Asking for a letter of recommendation is a critical step in the application process for medical school. This letter is very important because it allows the admissions committee to gain a better understanding of you as a person and see how you have distinguished yourself from your peers.
Many premeds get unnerved/shy at the thought of asking someone to endorse their candidacy for medical school, but this should not be the case.
Ideally, you will have three or four people writing letters on your behalf and they should come from the following areas:
- Science Professor (2)
- Clinical Activity (1)
- Your Choice (1)
This is the basic outline of the people medical school admissions officers will expect to write letters on your behalf. It is advisable to not use family friends unless they have directly overseen you in an academic, volunteer, or clinical activity. Be sure to check with the individual medical schools for their specific policies on letters of recommendation. What professors have to say about recommendations.
When asking for a letter of recommendation there are a number of things which you must do inorder to ensure a timely letter. Initially, give your recommenders three to four months to write your letter. Ideally, while enrolled in class you will gain a sense if you want a professor to write a letter on your behalf. If this is the case, within the first three weeks you must approach the professor and let them know you are thinking about having them write on your behalf.
By doing this you are making yourself known to the professor and allowing the professor to think about you throughout the course so that he/she has specific examples to include in the letter. Office hours are the best way to stand out in a class, but be sure to have specific questions for your professor.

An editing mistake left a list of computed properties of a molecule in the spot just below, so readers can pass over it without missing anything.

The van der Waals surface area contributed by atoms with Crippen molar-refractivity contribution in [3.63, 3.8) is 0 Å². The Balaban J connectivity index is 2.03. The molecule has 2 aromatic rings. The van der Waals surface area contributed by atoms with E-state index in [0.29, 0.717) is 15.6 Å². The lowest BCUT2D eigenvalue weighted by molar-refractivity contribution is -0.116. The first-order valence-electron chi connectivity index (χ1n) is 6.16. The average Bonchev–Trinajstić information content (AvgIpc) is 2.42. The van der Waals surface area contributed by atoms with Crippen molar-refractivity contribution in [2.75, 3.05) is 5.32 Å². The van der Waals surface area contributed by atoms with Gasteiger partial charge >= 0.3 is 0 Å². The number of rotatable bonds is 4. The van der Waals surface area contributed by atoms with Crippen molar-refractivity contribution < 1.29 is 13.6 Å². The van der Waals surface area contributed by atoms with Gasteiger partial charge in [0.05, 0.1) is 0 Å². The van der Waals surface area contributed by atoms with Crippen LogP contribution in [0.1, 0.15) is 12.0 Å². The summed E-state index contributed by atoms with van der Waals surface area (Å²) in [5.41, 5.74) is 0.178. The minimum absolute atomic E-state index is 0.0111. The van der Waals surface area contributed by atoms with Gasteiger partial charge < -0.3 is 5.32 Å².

Depending on when you need the letter, you can formally approach the professor and ask for them to write a STRONG letter of recommendation on your behalf. If the professor balks at the idea of writing a STRONG letter then do not use them. The purpose of the letter of recommendation is to distinguish you as a candidate who deserves to attend medical school and anything less than a strong letter will not accomplish this goal.
Hence, when asking for the recommender to write a STRONG letter it must be done in person and not via email, you need to be able to read their reaction.
It’s helpful to provide background information on yourself. This may include:
- an updated resume
- current list of activities
- your hobbies and interests
A key aspect would be to convey to your recommender why you want to pursue medicine and in some cases you can even ask them to write more towards a specific topic. For instance in my case, I worked extensively with an anesthesiologist since high school and had him write specifically towards my clinical understanding of medicine and personal traits that are desirable in a physician.
Obviously, you cannot ask this of your academic recommenders, hence the importance of having a diverse pool of letter writers will make you a very complete applicant in the eyes of medical school admissions.
The timeline for the letter of recommendation cannot be understated, a delay here can completely derail your whole application. Tell your recommenders upfront when you would like to have your letters complete. Since we are allowing 3 to 4 months to write, I believe it is good to send a friendly reminder 1 to 2 months before the deadline to check in on their progress.
When doing this, you will find most writers will say either they have not started or the letter is complete. I had to push my recommenders in the last three weeks to complete the letter which they had agreed to write.
Please use a lot of tact and discretion in prodding your recommenders to complete a letter because you don’t want to be pushy, yet you must have the letter complete by the deadline: its your medical school application on the line.
Finally, you need to inform your recommender whether you will be waiving your right to view the letter or if this right will not be waived. By waiving your right and agreeing to never see the final letter your writer will be more candid and honest in their assessment of you as a candidate for medical school.
I waived my right to view my letters because I had picked writers who I trusted and also responded yes to the question of writing a STRONG letter on my behalf. The option is yours to make and I will not push to waive or not waive access to the letters written on your behalf.